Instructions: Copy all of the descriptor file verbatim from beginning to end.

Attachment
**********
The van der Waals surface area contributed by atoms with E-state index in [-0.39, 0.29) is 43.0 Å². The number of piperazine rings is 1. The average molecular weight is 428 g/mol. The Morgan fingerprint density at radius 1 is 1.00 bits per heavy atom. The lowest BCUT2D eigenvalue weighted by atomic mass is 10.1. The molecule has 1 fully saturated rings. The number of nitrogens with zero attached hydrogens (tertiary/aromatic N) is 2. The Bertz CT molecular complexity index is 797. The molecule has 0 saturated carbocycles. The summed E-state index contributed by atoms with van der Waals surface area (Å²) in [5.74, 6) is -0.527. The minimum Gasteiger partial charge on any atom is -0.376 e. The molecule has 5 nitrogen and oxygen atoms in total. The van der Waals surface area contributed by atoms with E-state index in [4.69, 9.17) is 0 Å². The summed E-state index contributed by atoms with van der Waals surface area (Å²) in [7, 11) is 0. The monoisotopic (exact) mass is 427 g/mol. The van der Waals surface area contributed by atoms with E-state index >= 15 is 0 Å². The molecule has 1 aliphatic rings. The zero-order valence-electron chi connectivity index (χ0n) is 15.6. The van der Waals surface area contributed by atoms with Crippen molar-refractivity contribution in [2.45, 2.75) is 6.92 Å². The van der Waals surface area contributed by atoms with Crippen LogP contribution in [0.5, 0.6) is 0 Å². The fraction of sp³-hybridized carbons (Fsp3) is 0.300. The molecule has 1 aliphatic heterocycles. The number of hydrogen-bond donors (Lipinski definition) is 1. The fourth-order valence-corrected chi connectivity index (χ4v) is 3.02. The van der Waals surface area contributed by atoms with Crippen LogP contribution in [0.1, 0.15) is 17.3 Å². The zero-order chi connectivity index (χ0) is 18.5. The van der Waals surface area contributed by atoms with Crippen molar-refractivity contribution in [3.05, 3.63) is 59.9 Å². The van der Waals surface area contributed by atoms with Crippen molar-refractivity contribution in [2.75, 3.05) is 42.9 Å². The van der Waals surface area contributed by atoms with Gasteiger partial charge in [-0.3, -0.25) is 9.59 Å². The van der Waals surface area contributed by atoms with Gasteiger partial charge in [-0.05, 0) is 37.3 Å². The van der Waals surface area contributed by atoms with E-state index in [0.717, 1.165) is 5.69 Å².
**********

The van der Waals surface area contributed by atoms with E-state index in [-0.39, 0.29) is 43.0 Å². The number of piperazine rings is 1. The average molecular weight is 428 g/mol. The Morgan fingerprint density at radius 1 is 1.00 bits per heavy atom. The lowest BCUT2D eigenvalue weighted by atomic mass is 10.1. The molecule has 1 fully saturated rings. The number of nitrogens with zero attached hydrogens (tertiary/aromatic N) is 2. The Bertz CT molecular complexity index is 797. The molecule has 0 saturated carbocycles. The summed E-state index contributed by atoms with van der Waals surface area (Å²) in [5.74, 6) is -0.527. The minimum Gasteiger partial charge on any atom is -0.376 e. The molecule has 5 nitrogen and oxygen atoms in total. The van der Waals surface area contributed by atoms with E-state index in [4.69, 9.17) is 0 Å². The summed E-state index contributed by atoms with van der Waals surface area (Å²) in [7, 11) is 0. The monoisotopic (exact) mass is 427 g/mol. The van der Waals surface area contributed by atoms with E-state index >= 15 is 0 Å². The molecule has 1 aliphatic rings. The zero-order valence-electron chi connectivity index (χ0n) is 15.6. The van der Waals surface area contributed by atoms with Crippen molar-refractivity contribution in [2.45, 2.75) is 6.92 Å². The van der Waals surface area contributed by atoms with Crippen LogP contribution in [0.5, 0.6) is 0 Å². The fraction of sp³-hybridized carbons (Fsp3) is 0.300. The molecule has 1 aliphatic heterocycles. The number of hydrogen-bond donors (Lipinski definition) is 1. The fourth-order valence-corrected chi connectivity index (χ4v) is 3.02. The van der Waals surface area contributed by atoms with Crippen LogP contribution in [0.1, 0.15) is 17.3 Å². The zero-order chi connectivity index (χ0) is 18.5. The van der Waals surface area contributed by atoms with Crippen molar-refractivity contribution in [3.05, 3.63) is 59.9 Å². The van der Waals surface area contributed by atoms with Crippen molar-refractivity contribution in [2.75, 3.05) is 42.9 Å². The van der Waals surface area contributed by atoms with Gasteiger partial charge in [-0.3, -0.25) is 9.59 Å². The van der Waals surface area contributed by atoms with Gasteiger partial charge in [-0.05, 0) is 37.3 Å². The van der Waals surface area contributed by atoms with E-state index in [0.717, 1.165) is 5.69 Å².